Sen. Lesser's Amendment to Finance the Narcan Bulk Purchase Program Passes the Senate
BOSTON — The State Senate voted on Tuesday evening to approve a budget amendment proposed by Senator Eric P. Lesser to add funds to the state’s bulk purchase program for Naloxone, an opioid overdose-reversal drug commonly referred to by its brand name, Narcan.
The program currently allows cities and towns to pool their resources to buy doses of the overdose-reversal drug Narcan in bulk, reducing the price.
Since its creation in 2015, the program’s trust fund has nearly run out. Sen. Lesser’s amendment adds $500,000 to the fund to keep doses of Narcan in the hands of first responders and nonprofit organizations working to combat substance abuse. The funds will come from a new fund established in the Senate version of the budget, the Substance Use Disorder Prevention and Treatment Fund, which will be paid for by a new tax on opioid manufacturers as a way to hold them accountable for causing the opioid epidemic.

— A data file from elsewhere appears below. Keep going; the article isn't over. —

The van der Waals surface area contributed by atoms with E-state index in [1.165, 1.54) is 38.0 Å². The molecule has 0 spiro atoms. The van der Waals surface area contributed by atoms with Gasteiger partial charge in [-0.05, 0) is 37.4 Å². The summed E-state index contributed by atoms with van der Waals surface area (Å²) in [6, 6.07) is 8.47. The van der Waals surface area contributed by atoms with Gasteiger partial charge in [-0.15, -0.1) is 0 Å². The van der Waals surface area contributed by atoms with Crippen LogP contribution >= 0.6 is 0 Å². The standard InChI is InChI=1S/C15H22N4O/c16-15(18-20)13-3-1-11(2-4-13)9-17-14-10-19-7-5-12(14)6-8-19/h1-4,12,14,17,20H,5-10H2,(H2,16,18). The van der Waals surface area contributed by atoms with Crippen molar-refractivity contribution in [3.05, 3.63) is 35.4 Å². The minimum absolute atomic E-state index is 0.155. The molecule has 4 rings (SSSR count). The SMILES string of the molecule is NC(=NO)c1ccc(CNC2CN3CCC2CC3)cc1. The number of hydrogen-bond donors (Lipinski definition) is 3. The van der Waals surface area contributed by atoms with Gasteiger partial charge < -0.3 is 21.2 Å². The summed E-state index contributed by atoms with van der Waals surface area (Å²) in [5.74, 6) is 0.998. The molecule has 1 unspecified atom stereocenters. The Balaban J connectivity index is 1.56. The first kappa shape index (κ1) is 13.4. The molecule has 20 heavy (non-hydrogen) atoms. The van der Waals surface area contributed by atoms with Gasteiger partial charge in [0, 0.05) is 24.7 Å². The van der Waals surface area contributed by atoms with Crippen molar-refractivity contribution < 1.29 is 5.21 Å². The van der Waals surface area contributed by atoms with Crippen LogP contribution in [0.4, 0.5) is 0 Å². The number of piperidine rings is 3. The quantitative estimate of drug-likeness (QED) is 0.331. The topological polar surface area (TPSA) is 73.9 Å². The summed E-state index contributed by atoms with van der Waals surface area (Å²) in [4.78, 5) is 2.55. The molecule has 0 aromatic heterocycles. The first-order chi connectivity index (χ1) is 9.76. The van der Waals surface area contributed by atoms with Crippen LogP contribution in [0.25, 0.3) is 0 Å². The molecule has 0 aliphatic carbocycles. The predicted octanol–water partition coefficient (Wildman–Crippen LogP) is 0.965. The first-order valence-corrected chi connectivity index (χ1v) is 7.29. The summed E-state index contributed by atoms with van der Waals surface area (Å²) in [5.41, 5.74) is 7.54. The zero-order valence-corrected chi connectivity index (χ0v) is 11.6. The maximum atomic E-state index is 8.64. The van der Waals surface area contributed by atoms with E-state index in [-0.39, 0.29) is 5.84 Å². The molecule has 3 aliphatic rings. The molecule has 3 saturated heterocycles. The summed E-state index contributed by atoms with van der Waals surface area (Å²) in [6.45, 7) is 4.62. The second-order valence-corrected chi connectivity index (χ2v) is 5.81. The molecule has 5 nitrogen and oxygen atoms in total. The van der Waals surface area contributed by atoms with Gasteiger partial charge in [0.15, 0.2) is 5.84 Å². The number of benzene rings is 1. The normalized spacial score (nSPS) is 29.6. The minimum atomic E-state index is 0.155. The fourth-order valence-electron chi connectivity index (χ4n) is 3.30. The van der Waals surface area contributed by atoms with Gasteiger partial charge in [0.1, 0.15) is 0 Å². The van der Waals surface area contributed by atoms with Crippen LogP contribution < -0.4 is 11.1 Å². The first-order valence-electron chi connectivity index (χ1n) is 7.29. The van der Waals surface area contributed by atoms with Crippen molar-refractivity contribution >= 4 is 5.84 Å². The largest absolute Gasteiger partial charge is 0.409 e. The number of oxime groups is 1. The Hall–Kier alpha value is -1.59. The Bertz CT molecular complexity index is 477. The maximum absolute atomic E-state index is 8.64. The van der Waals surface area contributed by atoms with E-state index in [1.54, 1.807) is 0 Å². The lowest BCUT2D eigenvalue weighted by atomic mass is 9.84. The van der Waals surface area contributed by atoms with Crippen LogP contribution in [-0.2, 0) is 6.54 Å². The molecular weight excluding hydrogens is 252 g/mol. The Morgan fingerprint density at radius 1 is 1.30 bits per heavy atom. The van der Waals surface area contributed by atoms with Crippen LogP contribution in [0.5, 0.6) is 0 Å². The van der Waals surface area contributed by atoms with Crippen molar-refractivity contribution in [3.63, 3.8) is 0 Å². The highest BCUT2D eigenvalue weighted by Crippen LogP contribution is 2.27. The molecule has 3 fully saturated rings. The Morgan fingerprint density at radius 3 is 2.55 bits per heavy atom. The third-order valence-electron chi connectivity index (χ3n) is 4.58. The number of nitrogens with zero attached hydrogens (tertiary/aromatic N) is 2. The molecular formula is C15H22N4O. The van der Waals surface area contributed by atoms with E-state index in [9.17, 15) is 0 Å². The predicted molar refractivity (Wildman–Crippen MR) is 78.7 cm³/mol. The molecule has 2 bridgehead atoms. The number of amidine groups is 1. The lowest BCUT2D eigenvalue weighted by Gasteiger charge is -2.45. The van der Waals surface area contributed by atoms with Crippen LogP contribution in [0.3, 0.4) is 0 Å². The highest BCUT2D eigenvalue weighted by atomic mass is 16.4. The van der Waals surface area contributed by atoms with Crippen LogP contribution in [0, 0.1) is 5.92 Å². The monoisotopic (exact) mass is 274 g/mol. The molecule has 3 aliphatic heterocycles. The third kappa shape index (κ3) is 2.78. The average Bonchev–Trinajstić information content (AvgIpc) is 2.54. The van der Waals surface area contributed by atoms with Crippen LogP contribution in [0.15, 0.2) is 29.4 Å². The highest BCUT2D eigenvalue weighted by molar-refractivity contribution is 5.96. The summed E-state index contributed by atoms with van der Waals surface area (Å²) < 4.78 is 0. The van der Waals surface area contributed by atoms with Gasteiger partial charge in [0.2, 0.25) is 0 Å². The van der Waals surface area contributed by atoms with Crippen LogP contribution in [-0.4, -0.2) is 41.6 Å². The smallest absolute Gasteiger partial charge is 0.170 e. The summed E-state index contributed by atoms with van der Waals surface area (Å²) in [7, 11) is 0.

“In Springfield, deaths from opioid overdose have nearly doubled in the last year. In Chicopee and Holyoke and other regional cities across Massachusetts, the picture is similar. We have not yet turned a corner in the opioid epidemic, so we need to keep the Naloxone Bulk Purchase Trust Fund fully-funded and we need to continue investing in recovery and treatment tools to help those struggling with addiction,” said Sen. Lesser.
The Naloxone Bulk Purchase Program was created in 2015 through an amendment to the FY16 budget introduced by Sen. Lesser. The program is administered by the Office of the Attorney General.
In 2017, 143 municipalities, including police and fire departments, 10 school districts, and two county sheriff’s departments were using the fund to purchase Narcan doses at reduced rates. Although the latest statistics from the state Department of Public Health indicate that statewide deaths from opioid overdose declined, recent reporting showed that opioid overdose deaths nearly doubled in Springfield and continued to increase in Chicopee and Holyoke over the last year.
The presence of fentanyl continues to be a leading factor in the cause of death from opioid overdose.